Ports Seek Emergency Aid as Business Plummets

Port of New York-New Jersey
Leadership at the Port Authority of New York and New Jersey say cargo volume could fall by 30% compared with last year. (Port of New York and New Jersey via YouTube)

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Port workers at facilities across the country are remaining at work after the American Association of Port Authorities requested the Department of Homeland Security declare them essential employees.

In California, workers at 11 ports, including Los Angeles and Long Beach, the nation’s two largest, respectively, are operating.

The staff of the Port Authority of New York and New Jersey is mostly working remotely, but longshoremen and others on the front lines are loading and unloading ships.

RELATED: Port volumes decline in February over Coronavirus fears

“All the terminals hire the longshoremen to do the work. They’re separate from the port authority, but we have operations people at the port,” port spokesman Steve Coleman told Transport Topics.

Ports Letter Senate by Transport Topics on Scribd

Meanwhile, the Port of New York and New Jersey announced a 2% drop in 20-foot-equivalent unit container volume, processing 579,124 TEUs in February compared with 585,216 in the same month a year ago.

The Port of Savannah, the second busiest facility on the East Coast, announced it processed 364,405 TEUs in February, up 17% from a year ago when workers moved 312,042 containers.

“We are thankful for the confidence our customers continue to show in Georgia’s reliable transportation networks, amid such uncertainty in the market,” said Griff Lynch, executive director at Georgia Ports Authority.

But Savannah officials said they expect to see a drop when March volume is released next month.

In separate requests, the Port Authority of New York and New Jersey and 78 other ports represented by the American Association of Port Authorities are seeking almost $3 billion in federal aid due to the coronavirus.

PortNY NJ Letter by Transport Topics on Scribd

The leadership of the New York-New Jersey port is seeking $1.9 billion. Chairman Kevin O’Toole and Executive Director Richard Cotton on March 19 wrote a letter to the congressional delegation of both states outlining the extent of the economic damage: “While the port authority continues to operate so that essential people and goods get where they need to go, we are facing precipitous drops in passenger and cargo volumes,” the letter said. “Additionally, our tenants are requesting fiscal relief from rents and charges as their industries contract under the strain of this pandemic.”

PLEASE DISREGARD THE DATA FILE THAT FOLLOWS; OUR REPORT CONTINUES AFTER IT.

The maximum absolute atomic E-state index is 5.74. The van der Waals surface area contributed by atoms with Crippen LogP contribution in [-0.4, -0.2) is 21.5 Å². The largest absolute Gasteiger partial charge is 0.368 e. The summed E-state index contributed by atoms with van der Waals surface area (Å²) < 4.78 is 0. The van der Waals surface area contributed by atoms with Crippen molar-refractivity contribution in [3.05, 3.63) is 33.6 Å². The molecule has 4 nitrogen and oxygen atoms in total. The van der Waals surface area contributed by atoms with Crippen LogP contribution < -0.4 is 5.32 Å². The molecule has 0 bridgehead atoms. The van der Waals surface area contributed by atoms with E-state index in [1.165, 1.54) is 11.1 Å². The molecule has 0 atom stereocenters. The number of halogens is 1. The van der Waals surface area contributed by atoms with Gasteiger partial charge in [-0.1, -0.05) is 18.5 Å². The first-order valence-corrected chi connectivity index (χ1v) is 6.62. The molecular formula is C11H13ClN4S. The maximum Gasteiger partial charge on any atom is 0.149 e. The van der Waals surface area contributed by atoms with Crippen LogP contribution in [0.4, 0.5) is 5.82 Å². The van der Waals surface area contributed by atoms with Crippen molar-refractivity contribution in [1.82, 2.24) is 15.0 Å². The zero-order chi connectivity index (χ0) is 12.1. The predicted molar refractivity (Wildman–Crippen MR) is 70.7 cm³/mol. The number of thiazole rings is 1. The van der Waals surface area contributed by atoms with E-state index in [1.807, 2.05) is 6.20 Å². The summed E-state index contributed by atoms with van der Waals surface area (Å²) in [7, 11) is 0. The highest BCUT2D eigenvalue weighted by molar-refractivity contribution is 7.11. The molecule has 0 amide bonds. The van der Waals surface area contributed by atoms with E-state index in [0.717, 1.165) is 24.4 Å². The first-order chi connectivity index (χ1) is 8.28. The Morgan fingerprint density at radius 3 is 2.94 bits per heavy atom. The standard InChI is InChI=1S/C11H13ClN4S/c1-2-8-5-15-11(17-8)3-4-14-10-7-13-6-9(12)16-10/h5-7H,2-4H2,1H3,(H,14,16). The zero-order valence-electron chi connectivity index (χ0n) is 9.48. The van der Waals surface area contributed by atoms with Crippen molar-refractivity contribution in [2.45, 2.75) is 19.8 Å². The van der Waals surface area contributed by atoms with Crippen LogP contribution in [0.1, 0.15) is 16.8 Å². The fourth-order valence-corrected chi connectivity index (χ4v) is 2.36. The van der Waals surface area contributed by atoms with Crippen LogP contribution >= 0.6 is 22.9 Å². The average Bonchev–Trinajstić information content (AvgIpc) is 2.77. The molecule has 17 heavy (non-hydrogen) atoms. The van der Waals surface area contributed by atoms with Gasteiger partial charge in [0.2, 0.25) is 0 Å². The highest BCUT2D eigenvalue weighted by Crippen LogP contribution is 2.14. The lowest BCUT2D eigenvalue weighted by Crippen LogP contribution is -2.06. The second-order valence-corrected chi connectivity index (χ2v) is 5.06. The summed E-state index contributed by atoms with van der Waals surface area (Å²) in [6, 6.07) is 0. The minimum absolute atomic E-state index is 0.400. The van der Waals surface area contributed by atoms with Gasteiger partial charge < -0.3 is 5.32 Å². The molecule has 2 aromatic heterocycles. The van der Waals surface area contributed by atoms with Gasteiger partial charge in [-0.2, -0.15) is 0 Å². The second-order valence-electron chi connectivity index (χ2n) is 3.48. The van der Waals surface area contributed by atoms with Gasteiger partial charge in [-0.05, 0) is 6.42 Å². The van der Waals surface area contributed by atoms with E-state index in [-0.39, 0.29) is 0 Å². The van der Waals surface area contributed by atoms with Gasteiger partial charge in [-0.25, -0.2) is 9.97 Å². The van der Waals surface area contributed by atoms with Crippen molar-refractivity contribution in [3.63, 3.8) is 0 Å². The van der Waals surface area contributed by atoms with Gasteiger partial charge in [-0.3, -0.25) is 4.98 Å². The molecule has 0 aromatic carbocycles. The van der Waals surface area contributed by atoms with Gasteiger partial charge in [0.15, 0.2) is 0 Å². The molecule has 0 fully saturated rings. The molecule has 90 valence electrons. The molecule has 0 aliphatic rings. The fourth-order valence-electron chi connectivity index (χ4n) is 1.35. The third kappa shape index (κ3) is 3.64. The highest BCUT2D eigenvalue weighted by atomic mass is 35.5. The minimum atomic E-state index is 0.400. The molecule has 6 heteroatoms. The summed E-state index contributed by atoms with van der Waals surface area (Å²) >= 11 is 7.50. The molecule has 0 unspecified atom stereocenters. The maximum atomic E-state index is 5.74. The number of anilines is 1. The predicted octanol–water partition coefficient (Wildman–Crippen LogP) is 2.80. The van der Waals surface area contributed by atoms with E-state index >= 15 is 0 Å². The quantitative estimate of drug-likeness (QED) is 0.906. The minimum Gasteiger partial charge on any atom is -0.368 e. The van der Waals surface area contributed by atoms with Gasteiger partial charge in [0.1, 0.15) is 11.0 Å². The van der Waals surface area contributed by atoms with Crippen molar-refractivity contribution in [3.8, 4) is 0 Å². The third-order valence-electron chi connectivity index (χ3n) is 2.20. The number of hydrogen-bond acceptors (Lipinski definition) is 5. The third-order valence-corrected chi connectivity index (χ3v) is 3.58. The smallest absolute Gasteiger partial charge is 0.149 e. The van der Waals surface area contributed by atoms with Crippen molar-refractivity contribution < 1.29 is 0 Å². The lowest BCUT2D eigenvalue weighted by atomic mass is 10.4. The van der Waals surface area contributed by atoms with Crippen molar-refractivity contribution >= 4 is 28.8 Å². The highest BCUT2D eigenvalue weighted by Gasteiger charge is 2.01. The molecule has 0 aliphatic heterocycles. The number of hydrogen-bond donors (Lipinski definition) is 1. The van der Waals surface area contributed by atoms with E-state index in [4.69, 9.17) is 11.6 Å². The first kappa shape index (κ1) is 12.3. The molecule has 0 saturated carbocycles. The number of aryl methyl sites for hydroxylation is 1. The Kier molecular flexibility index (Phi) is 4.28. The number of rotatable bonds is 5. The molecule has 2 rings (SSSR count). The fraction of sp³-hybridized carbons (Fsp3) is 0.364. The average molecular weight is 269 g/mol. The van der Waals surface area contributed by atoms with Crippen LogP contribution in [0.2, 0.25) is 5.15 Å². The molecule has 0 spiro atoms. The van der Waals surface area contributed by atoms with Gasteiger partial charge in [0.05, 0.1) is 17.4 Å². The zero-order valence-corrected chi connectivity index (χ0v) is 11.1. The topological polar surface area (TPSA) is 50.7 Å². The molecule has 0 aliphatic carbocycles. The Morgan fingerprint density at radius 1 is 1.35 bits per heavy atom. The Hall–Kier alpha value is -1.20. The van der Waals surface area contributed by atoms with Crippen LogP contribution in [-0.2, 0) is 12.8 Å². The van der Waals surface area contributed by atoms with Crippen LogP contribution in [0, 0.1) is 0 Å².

Only a portion of that money is for port-related services, as the port authority operates a sprawling transportation system that includes the nation’s busiest airport system, coastal ports, and bridges and tunnels to and from New York City, as well as three bus terminals.

“The port authority must continue to operate through this crisis. Whether by air, land, rail or sea, we are dedicated to getting critical health care workers, first responders and other essential workers where they need to be to address those most impacted by this crisis and to keep the supply chains open to ensure goods and supplies keep flowing throughout the region,” the letter read.

Meanwhile, Alexandria, Va.-based AAPA has sent a letter to Senate Majority Leader Mitch McConnell (R-Ky.) and Minority Leader Chuck Schumer (D-N.Y.) detailing the financial situation.

In a separate request, the Port Authority of New York and New Jersey asked for $1 billion in aid to “essentially keep the lights on and keep operations functional for 60 days,” AAPA CEO Chris Connor told Transport Topics. “This really is going to be for keeping businesses functioning and running, and minimizing people becoming unemployed.”

The group’s preliminary estimates show a 20% annualized reduction in cargo activity at U.S. ports, leading to a loss of $1 billion in revenue.

Connor said the leaders of the ports are concerned about the spread of the virus.

“Ports are a part of the short-term solution, meaning, having vibrant and active, fully functioning seaports are going to help aid us through this thing because they provide avenues for goods and supplies that are part of this crisis, particularly on the health side,” he said. “When we get on the other side of the health crisis, they are going to be part of the economic recovery, in getting life back to somewhat of normal, whatever that is.”

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